I realize that this note will catch everyone flat out trying to get ready for harvest. There has been some rye and winter wheat done already and some barley, peas and lentils have to be close as well.
I know this is a busy time but I thought I would comment on a couple of things that are important every year and have been drawn to our attention in spades this year.
One of these that is very timely is the subject of sampling at harvest. As we saw time and again this past year the difference on return for producers that had good bin samples vs the guys that didn’t have time to do that at harvest was anywhere from 5% to 15% better returns because they knew what was in each bin. It makes our job so much more effective when we know which buyers to direct a crop towards. If it goes to the wrong place, is rejected, and has to be diverted to another market you can be sure that all those costs come back to the producer. This needless expense can be avoided 95% of the time with accurate bin samples.
Another part of this is if you have good bin samples and have kept a load sample when you ship grain that Quality Grain has helped market we can and will go to bat for you. We would have the information that allows us to argue your case for you in regards to any issues that arise.
My second thing I would like to comment on ties directly into the good bin samples you have kept. Get them graded with a reliable 3rd party grader such as Intertek, SGS or Central testing. Sure its going to cost you a few bucks but then you know what you have in your bin. It is not good marketing to ‘think” you have #2 red lentils and turn down what are good bids based on the actual #3 quality you have. You will also get good information like vomitoxin levels in your feed grains, Falling Numbers on your milling wheat etc. Take the time and it will pay dividends.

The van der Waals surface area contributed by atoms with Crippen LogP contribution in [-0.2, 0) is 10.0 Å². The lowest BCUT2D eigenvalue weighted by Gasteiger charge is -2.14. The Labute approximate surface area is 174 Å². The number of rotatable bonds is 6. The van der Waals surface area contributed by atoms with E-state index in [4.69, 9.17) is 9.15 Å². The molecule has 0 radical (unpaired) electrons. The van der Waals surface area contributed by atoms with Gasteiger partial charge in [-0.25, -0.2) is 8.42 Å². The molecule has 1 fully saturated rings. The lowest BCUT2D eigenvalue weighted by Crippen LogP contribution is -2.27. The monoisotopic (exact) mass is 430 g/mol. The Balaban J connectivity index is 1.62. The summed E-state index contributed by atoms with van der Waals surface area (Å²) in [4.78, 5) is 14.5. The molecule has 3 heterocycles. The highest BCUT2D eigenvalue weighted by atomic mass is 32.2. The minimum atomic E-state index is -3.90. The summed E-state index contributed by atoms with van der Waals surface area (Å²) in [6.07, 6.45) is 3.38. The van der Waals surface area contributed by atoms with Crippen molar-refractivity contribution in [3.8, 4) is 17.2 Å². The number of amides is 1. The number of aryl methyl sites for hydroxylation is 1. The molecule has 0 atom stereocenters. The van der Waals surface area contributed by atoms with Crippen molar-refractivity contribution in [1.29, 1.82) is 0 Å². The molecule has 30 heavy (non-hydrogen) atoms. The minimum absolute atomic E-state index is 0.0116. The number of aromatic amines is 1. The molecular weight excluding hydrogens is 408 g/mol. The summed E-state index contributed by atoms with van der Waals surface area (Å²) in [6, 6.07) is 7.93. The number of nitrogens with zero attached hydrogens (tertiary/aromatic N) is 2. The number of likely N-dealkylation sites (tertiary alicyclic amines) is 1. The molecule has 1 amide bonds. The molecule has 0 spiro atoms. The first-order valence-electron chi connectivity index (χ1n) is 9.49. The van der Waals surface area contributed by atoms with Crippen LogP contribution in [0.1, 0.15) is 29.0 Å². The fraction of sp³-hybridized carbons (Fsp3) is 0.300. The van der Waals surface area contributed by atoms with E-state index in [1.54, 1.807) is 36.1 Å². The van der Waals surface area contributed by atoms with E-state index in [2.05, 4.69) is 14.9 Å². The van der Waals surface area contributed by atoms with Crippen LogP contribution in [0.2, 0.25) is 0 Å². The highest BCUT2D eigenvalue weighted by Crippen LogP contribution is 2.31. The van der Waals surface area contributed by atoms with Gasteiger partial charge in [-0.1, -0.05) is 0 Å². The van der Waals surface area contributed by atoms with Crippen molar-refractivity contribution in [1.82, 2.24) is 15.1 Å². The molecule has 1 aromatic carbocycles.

My other little reminder is when you are starting harvesting be careful what was in your equipment form last fall. Soybeans from 2019 mixed with your premium #2, no glyphos yellow peas will just help you remember the harvest from hell that 2019 was. So many markets are moving towards 0 tolerance on both GMO mixtures and Round-Up in peas. Then your $7.00/ bushel product becomes $5.50/ bushel feed peas.
We have seen a definite drop in prices for both feed wheat and feed barley in the last two weeks. We are now trading barley at $3.75/ bushel in SE SK and SW MB vs $4.10 two weeks ago. Feed wheat has taken a similar hit. It isn’t a big surprise but still hard to take.
We have seen bids for #2 yellow peas drop right off the map practically. We have struggled to get a bid in the last week. All buyers are covered for short term and have good supplies of new crop contracted for the next 2 months. They do need to look after their contracts before buying more.
We are seeing not bad bids for new crop 2 CW oats. We are seeing more pushback for glyphos sprayed oats than last year at this time. Give us a call if interested.
Rye seems to be very quite right now. Most of the US mills are counting on the US crop for their supplies until at least the new year so this is putting rye bids in the $4.50 to $4.75 range and not for quick movement either.
We took a tour out to Canmore AB last week. The crops we saw in southern MB,SK and AB all looked good. Based on what we saw I would say above average yields are likely. Lets hope it works out. Better to be short of bins than grain. Lots of peas, lentils, canola and wheat. Which is normal for the area we where in.
Don’t hesitate to send us any pricing requests you have. We are always glad to help.
Until next month. Safe harvest and may the bins overflow.